In preparation for our first coalition meeting, please watch the Franklin Town Council meeting from May 20, 2015. You can view it by clicking here. You can also view the Milford Daily News report on the meeting by clicking here. In addition, you are urged to read the the Massachusetts Health Council's report entitled Local Approaches to the Opioid Overdose Epidemic:How Massachusetts Communities Are Responding Today. You can view that report by clicking here.
Finally, you are urged to view Dr. Anne Bergen's TV show "It Takes a Village" on Franklin.TV where the topic is discussed. I was honored to join the Police Chief, Town Administrator, and Superintendent of Schools on that show to discuss the opiate problem. It was a fascinating discussion as we explored the things that are happening at the state and local level to improve and save lives tarnished by addiction. To see when the show will be aired, click here for Franklin.TV's directory. You can also find the Milford Daily News report on the show by clicking here.
If you know anyone who is interested in being a part of the coalition, tell them they can sign up to be on the email distribution list by clicking here. And you should feel free to forward this email to your friends and colleagues and urge them to sign up for this effort.
It will take a team effort to take on this epidemic, but together we can save lives and heal fractured families. I look forward to working with you.

Friday, May 29, 2015

Franklin Police share resources on preventing overdoses

During the Town Council meeting last week, Chief Stephan Semerjian mentioned that the Police Department was posting resources on their webpage to help share the information. 

Here is the info shared:

14 Rules Never to Break with Dealing with Addiction

signs of heroin abuse - shared from the Franklin Police page
signs of heroin abuse - shared from the Franklin Police page


The term opioid designates a class of drugs derived naturally from the opium poppy (opium, morphine, codeine), synthesized or derived from a natural opiate (heroin, oxycodone, hydrocodone), or manufactured synthetically with a chemical structure similar to opium (fentanyl, methadone). Among their many effects, opioids depress breathing by changing neurochemical activity in the brainstem where automatic bodily functions are controlled. 


An overdose occurs when opioid concentrations are so high in the body that they begin to cause respiratory depression. Overdoses can be further characterized as being either non-fatal (loss of consciousness and depressed breathing) or fatal (respiration ceases and/or cardiac arrest ensues) (Warner-Smith, et al, 2001).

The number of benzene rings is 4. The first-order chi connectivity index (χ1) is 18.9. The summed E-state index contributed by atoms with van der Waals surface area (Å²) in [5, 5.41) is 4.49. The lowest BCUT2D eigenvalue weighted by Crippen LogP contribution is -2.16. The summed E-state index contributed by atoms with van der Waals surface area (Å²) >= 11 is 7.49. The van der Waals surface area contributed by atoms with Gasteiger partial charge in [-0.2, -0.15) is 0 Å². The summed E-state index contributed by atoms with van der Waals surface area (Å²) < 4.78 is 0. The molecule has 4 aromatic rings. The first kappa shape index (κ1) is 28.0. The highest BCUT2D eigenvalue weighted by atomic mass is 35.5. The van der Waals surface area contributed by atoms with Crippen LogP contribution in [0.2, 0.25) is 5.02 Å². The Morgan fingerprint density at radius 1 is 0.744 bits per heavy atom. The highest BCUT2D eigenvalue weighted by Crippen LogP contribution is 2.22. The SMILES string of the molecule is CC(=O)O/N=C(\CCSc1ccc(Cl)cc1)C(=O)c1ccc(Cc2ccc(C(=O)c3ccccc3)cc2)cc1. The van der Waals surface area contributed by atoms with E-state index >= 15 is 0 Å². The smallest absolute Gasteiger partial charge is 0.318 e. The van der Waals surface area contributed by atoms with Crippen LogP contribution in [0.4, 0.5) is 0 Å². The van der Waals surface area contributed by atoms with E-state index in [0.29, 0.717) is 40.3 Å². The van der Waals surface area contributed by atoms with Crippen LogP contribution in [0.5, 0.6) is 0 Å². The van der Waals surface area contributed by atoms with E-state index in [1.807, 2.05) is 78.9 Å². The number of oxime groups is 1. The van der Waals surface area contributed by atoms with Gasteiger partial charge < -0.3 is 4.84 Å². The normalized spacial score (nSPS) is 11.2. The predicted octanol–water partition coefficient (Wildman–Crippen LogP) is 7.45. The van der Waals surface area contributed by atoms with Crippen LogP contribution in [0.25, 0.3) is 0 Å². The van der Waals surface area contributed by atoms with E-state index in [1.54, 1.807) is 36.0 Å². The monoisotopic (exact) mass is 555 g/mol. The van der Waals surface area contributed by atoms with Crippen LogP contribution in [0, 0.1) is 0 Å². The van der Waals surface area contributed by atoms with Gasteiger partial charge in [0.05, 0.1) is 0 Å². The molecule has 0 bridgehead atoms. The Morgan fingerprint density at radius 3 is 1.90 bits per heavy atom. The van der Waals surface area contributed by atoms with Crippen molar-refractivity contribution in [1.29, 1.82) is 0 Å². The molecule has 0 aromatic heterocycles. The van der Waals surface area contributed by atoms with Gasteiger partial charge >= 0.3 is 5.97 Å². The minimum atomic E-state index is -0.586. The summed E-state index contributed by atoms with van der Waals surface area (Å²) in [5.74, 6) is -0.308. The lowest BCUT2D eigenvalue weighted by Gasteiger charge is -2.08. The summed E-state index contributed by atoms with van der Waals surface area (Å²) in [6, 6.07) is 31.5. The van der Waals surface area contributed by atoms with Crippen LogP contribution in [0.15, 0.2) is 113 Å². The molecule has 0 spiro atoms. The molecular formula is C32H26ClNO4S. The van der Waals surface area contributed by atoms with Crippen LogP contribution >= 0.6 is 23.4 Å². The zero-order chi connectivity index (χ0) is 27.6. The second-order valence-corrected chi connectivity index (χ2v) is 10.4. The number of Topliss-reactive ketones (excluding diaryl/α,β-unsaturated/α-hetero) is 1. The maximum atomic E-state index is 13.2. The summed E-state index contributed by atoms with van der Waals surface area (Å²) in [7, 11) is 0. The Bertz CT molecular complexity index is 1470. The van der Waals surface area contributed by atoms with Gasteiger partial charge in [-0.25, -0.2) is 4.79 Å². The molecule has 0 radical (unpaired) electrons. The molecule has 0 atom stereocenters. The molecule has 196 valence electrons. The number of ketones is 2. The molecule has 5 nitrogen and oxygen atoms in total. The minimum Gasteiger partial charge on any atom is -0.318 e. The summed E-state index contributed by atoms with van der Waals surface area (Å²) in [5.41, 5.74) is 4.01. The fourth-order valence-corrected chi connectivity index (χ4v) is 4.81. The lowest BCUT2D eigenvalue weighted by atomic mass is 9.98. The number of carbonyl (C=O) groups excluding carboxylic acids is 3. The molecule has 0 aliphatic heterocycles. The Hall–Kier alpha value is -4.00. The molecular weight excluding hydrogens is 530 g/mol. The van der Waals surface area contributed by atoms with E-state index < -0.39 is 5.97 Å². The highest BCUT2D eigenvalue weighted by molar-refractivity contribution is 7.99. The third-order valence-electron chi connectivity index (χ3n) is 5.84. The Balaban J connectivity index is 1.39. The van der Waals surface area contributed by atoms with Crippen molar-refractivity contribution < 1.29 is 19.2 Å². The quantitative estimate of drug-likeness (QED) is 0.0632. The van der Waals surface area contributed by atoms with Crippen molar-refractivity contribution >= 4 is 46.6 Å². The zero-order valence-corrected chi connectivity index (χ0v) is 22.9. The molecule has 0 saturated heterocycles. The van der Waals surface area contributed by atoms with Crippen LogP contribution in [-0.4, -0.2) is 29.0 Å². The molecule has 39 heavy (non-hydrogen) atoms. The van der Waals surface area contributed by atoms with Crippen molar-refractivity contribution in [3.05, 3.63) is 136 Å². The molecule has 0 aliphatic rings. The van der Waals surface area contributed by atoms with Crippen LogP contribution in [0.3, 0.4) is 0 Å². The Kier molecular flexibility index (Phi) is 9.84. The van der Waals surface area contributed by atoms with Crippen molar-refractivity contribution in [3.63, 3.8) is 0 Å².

Overdose is a common experience among opioid users. In a review of the literature on overdoses, Darke and Hall (2003) found that at least half of opioid users in cross-sectional studies report a history of non-fatal overdose, many of whom report overdosing multiple times. Additionally, Darke and Zador (1996) report that opioid users have mortality rates that are between six and twenty times those of their peers. These authors go on to report that deaths attributable to overdose are the most common cause of death among opioid users. 
In a report released by the U.S. Centers for Disease Control and Prevention (CDC) in December 2011, drug overdose was identified as the cause of death for over 41,000 people in 2008 (Warner, et al, 2011). With the rate nearly tripling in the past three decades, drug overdose is now the leading cause of accidental death nationally, exceeding motor vehicle accidents; in 2008, there were 38,000 motor vehicle deaths. 
While the CDC report identifies overdose as a national issue, the northeast region is disproportionately affected. In its 2011 New England High Intensity Drug Trafficking Area (NE HIDTA) Drug Market Analysis, the National Drug Intelligence Center (NDIC) noted, “opioid abuse remains the most significant drug threat to the NE HIDTA – (NDIC, 2011). The authors identify pharmaceutical opioid abuse as the driving factor behind this increase. Evidence suggests that pharmaceutical opioid abusers often switch from prescription medications to heroin due to its lower cost and greater purity.

Continue reading more from the Mass Dept of Health brochure (PDF) here

Thursday, May 21, 2015

New videos touting Franklin previewed, more on the way to address opiate drug problem

Franklin will get to showcase itself with five new advertising videos. The five spots were viewed by the Town Council last night. The video spots run about 1:30 to 2:00 minutes each and tout the benefits of Franklin. The spots are meant to be used to advertise Franklin at conferences and such occasions.